• Miguel La Serna (History, University of North Carolina at Chapel Hill) The Last Revolution: Shining Path and the War of the End of the World (John E. Sawyer Fellowship)
  • Nicole Marafioti (History, Trinity University) Crime and Sin in Late Anglo-Saxon England (ACLS Burkhardt Fellowship)
  • Kate Marshall (English Language and Literature, University of Notre Dame) Novels by Aliens (Founders’ Fellowship)
  • Richard Mizelle (History, University of Houston) Sugar Diabetes: Medical Entitlement and Civil Rights in America (NEH Fellowship)
  • James Mulholland (English Language and Literature, North Carolina State University) Anglophone Literature and the Emergence of the Colonial Public Sphere in Asia, 1774–1819 (ACLS Burkhardt Fellowship)
  • Grace Musila (English Language and Literature, Stellenbosch University) Critical Illegibility, Blackness and Scoring Dangerous Freedoms (STIAS Iso Lomso Fellowship)
  • Edith Sarra (East Asian Languages and Literatures, Indiana University, Bloomington) Unreal Houses: Character, Gender, and Genealogy in the Tale of Genji (Robert F. and Margaret S. Goheen Fellowship)
  • Tamara Sears (History of Art, Architecture, and Archaeology, Yale University) Wilderness Urbanisms: Architecture, Landscape, and Travel in Southern Asia (William J. Bouwsma Fellowship)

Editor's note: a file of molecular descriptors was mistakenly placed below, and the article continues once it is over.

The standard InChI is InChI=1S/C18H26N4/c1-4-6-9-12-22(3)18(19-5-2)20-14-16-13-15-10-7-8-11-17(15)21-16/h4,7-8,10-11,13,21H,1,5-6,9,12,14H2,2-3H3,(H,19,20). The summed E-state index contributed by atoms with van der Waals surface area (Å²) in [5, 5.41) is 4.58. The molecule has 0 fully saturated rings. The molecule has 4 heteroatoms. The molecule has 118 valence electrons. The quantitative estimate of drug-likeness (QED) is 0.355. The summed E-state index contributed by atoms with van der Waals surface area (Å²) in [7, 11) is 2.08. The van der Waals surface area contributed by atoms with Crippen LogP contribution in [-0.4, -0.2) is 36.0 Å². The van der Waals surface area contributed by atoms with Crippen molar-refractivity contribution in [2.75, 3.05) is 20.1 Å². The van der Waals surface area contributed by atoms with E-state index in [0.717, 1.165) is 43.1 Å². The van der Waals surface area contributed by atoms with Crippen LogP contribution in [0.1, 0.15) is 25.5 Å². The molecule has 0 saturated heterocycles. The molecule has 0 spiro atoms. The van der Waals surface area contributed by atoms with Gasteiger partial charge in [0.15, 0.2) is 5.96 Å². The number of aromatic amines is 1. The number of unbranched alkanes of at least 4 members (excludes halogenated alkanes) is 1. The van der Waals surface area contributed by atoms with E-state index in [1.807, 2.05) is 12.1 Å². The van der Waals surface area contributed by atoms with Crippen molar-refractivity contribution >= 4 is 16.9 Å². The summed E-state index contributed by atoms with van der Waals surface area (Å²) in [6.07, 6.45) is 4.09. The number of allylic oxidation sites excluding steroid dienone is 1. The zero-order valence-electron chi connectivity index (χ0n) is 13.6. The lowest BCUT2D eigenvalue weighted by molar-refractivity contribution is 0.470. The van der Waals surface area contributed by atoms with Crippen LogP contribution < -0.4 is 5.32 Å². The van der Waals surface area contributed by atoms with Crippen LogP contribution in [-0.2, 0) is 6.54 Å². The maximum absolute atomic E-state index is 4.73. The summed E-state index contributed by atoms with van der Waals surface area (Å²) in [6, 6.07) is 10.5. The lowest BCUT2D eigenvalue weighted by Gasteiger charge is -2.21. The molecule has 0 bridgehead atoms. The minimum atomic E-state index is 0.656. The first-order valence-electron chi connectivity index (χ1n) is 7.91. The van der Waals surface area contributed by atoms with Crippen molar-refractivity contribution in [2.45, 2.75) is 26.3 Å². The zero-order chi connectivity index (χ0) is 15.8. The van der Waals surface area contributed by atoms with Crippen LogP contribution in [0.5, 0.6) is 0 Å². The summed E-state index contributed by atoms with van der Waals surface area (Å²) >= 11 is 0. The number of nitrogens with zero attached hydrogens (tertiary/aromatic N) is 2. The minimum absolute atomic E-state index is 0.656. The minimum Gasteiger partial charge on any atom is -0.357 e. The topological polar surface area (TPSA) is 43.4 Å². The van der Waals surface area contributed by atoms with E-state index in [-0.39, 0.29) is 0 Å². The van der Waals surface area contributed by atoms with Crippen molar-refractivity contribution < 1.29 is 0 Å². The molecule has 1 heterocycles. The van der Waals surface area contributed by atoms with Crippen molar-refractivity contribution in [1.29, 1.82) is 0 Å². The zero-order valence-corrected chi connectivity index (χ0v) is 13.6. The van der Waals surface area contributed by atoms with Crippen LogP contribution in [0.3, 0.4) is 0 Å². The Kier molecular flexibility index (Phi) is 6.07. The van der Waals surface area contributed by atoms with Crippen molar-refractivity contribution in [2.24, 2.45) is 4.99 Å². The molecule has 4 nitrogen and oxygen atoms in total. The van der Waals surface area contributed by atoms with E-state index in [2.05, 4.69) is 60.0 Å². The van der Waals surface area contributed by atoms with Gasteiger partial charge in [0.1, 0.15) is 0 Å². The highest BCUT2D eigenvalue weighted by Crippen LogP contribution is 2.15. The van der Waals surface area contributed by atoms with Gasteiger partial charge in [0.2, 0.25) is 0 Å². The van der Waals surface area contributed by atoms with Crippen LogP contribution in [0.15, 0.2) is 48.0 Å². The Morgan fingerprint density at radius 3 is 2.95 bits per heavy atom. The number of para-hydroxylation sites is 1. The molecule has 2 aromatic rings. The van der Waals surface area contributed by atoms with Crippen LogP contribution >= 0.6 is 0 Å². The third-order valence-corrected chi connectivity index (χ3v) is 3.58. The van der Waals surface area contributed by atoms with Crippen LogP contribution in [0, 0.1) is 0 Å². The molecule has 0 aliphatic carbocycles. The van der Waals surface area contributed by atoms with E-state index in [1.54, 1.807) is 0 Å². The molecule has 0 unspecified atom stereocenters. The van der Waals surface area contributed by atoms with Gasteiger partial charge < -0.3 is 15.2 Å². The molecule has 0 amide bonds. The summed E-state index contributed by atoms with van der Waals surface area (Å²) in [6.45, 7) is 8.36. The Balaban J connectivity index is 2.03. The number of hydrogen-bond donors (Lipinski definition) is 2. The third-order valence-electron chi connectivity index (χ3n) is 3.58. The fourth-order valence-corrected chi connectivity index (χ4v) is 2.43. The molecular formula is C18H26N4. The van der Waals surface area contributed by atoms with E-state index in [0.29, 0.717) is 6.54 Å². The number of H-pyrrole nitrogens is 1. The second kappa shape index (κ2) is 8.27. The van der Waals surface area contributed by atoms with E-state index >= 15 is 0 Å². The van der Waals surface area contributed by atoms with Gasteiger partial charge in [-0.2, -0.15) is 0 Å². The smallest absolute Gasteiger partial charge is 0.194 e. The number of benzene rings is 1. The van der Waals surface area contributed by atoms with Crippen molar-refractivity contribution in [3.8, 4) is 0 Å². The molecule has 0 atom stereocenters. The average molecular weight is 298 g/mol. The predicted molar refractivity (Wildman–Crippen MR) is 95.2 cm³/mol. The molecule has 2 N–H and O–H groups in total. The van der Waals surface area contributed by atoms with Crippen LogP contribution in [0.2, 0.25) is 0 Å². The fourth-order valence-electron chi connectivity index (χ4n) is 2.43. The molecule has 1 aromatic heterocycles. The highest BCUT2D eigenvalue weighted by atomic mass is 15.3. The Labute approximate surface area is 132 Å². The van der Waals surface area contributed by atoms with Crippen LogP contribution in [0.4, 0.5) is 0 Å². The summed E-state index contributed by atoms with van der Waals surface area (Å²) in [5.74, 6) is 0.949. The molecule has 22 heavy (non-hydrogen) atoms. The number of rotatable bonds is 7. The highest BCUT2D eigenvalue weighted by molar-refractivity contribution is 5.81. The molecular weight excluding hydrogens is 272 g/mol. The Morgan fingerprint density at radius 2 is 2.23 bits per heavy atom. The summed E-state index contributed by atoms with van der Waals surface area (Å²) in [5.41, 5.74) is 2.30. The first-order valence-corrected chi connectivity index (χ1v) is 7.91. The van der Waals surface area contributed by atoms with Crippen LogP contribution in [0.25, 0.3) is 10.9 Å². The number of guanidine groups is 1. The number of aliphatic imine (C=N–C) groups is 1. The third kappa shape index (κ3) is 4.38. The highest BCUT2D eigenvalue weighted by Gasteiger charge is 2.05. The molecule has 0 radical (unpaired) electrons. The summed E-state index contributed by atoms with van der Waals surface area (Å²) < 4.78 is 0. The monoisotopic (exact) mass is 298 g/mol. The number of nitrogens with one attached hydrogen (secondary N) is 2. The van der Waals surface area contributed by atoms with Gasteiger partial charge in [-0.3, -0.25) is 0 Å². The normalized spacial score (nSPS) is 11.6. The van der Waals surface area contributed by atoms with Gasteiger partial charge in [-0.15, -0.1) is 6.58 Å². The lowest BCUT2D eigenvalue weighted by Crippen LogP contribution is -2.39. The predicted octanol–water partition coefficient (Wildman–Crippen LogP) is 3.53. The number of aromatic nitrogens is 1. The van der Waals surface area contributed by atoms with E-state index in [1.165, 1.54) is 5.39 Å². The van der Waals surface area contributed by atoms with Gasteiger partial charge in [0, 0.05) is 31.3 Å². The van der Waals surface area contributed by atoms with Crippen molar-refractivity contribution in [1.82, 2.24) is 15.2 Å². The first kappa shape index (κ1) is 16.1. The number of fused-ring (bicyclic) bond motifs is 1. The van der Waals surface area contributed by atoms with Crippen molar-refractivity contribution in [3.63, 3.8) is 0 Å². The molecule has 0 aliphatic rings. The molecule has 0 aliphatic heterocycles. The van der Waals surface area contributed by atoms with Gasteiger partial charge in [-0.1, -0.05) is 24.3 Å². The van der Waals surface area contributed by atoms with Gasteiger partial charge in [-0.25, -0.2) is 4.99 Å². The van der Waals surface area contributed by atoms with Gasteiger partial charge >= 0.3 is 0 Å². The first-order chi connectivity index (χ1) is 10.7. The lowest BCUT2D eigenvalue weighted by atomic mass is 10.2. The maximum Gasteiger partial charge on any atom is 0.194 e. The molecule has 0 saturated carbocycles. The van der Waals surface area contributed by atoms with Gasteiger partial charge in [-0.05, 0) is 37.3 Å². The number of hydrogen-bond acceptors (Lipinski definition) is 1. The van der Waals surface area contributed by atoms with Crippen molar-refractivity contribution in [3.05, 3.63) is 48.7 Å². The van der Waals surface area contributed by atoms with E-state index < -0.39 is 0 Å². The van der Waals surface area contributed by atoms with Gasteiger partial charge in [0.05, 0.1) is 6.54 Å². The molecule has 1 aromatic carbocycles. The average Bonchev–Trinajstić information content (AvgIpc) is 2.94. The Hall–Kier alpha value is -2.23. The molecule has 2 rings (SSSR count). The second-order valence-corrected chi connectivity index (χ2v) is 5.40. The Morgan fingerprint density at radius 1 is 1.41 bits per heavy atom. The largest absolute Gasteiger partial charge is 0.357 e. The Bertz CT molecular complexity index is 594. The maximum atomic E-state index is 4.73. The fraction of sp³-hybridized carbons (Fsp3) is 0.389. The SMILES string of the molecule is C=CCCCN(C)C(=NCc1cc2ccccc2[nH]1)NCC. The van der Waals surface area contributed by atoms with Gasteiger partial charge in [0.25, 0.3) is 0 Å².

• Tatiana Seijas (History, Pennsylvania State University) First Routes: Indigenous Trade and Travel between the American Southwest and Mexico (ACLS Burkhardt Fellowship)
  • Cynthia Talbot (History, University of Texas at Austin) Martial Sentiments: Writing Warrior Histories in Mughal India, 1590–1680 (NEH Fellowship)
  • Richard Turits (History, College of William & Mary) New World of Color: Slavery, Freedom, and the Making of Race in Santo Domingo and the Atlantic World (Delta Delta Delta Fellowship)
  • Annabel Wharton (History of Art, Architecture, and Archaeology, Duke University) Manipulating Models: Diagnostic, Phenomenal, Architectural (Birkelund Fellowship)
  • Luise White (History, University of Florida) Fighting and Writing: The Rhodesian Army at War and Post-War (Kent R. Mullikin Fellowship)
  • Nancy Wicker (History of Art, Architecture, and Archaeology, University of Mississippi) Viking Art in Scandinavia and across the Viking Diaspora: Patrons, Producers, and Consumers from the Fifth through the Eleventh Centuries (Allen W. Clowes Fellowship)
  • Jakobi Williams (African American and African Diaspora Studies and History, Indiana University, Bloomington) “Neighborhoods First”: The Black Panther Party as a Model for Community Organizing in the US and Abroad (NEH Fellowship)
  • Blake Wilson (Music History and Musicology, Dickinson College) Dominion of the Ear: Memory, Performance, and Oral Poetry in Early Modern Italy (M. H. Abrams Fellowship)
  • Shellen Wu (History, University of Tennessee, Knoxville) Global Frontiers and the Geopolitical Making of Modern China (Carl and Lily Pforzheimer Foundation Fellowship)